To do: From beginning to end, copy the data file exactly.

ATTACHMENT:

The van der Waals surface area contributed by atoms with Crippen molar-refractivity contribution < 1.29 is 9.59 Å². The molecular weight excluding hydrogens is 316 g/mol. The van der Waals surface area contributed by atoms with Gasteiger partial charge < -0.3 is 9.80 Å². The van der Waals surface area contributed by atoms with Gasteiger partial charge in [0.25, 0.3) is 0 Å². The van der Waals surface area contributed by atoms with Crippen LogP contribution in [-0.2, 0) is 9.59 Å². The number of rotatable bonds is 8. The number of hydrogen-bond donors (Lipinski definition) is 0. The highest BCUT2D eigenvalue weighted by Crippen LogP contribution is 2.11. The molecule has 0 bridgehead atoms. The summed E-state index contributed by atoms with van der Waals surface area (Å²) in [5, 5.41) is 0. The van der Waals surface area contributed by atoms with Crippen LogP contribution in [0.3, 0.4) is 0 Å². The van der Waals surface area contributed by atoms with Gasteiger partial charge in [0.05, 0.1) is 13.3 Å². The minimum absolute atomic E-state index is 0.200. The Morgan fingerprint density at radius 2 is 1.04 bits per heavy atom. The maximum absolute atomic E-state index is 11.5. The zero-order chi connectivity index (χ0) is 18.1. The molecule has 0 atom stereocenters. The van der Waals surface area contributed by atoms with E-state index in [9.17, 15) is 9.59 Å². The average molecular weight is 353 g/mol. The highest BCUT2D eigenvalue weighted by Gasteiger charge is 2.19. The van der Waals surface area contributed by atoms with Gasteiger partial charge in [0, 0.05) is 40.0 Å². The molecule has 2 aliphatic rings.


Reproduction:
The van der Waals surface area contributed by atoms with Crippen molar-refractivity contribution < 1.29 is 9.59 Å². The molecular weight excluding hydrogens is 316 g/mol. The van der Waals surface area contributed by atoms with Gasteiger partial charge < -0.3 is 9.80 Å². The van der Waals surface area contributed by atoms with Gasteiger partial charge in [0.25, 0.3) is 0 Å². The van der Waals surface area contributed by atoms with Crippen LogP contribution in [-0.2, 0) is 9.59 Å². The number of rotatable bonds is 8. The number of hydrogen-bond donors (Lipinski definition) is 0. The highest BCUT2D eigenvalue weighted by Crippen LogP contribution is 2.11. The molecule has 0 bridgehead atoms. The summed E-state index contributed by atoms with van der Waals surface area (Å²) in [5, 5.41) is 0. The van der Waals surface area contributed by atoms with Crippen LogP contribution in [0.3, 0.4) is 0 Å². The van der Waals surface area contributed by atoms with Gasteiger partial charge in [0.05, 0.1) is 13.3 Å². The minimum absolute atomic E-state index is 0.200. The Morgan fingerprint density at radius 2 is 1.04 bits per heavy atom. The maximum absolute atomic E-state index is 11.5. The zero-order chi connectivity index (χ0) is 18.1. The molecule has 0 atom stereocenters. The van der Waals surface area contributed by atoms with E-state index in [9.17, 15) is 9.59 Å². The average molecular weight is 353 g/mol. The highest BCUT2D eigenvalue weighted by Gasteiger charge is 2.19. The van der Waals surface area contributed by atoms with Gasteiger partial charge in [0, 0.05) is 40.0 Å². The molecule has 2 aliphatic rings.